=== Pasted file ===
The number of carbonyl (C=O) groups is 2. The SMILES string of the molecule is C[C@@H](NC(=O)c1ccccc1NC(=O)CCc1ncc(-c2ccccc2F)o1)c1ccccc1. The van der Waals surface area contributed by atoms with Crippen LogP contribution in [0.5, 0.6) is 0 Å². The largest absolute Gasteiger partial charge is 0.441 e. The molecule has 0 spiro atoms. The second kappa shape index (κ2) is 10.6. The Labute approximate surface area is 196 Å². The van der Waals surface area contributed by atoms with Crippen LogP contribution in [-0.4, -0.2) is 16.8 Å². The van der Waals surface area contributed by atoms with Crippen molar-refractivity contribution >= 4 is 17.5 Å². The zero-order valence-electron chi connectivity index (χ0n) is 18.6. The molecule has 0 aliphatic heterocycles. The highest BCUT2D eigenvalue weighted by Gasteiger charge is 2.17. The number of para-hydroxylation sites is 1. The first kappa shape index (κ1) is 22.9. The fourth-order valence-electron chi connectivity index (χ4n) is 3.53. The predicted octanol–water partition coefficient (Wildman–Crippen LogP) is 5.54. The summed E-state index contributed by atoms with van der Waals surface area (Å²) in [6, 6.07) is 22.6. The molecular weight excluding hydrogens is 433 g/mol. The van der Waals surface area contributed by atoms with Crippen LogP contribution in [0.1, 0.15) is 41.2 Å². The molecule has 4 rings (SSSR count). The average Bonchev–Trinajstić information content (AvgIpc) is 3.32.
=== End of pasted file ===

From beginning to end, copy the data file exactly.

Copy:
The number of carbonyl (C=O) groups is 2. The SMILES string of the molecule is C[C@@H](NC(=O)c1ccccc1NC(=O)CCc1ncc(-c2ccccc2F)o1)c1ccccc1. The van der Waals surface area contributed by atoms with Crippen LogP contribution in [0.5, 0.6) is 0 Å². The largest absolute Gasteiger partial charge is 0.441 e. The molecule has 0 spiro atoms. The second kappa shape index (κ2) is 10.6. The Labute approximate surface area is 196 Å². The van der Waals surface area contributed by atoms with Crippen LogP contribution in [-0.4, -0.2) is 16.8 Å². The van der Waals surface area contributed by atoms with Crippen molar-refractivity contribution >= 4 is 17.5 Å². The zero-order valence-electron chi connectivity index (χ0n) is 18.6. The molecule has 0 aliphatic heterocycles. The highest BCUT2D eigenvalue weighted by Gasteiger charge is 2.17. The number of para-hydroxylation sites is 1. The first kappa shape index (κ1) is 22.9. The fourth-order valence-electron chi connectivity index (χ4n) is 3.53. The predicted octanol–water partition coefficient (Wildman–Crippen LogP) is 5.54. The summed E-state index contributed by atoms with van der Waals surface area (Å²) in [6, 6.07) is 22.6. The molecular weight excluding hydrogens is 433 g/mol. The van der Waals surface area contributed by atoms with Crippen LogP contribution in [0.1, 0.15) is 41.2 Å². The molecule has 4 rings (SSSR count). The average Bonchev–Trinajstić information content (AvgIpc) is 3.32.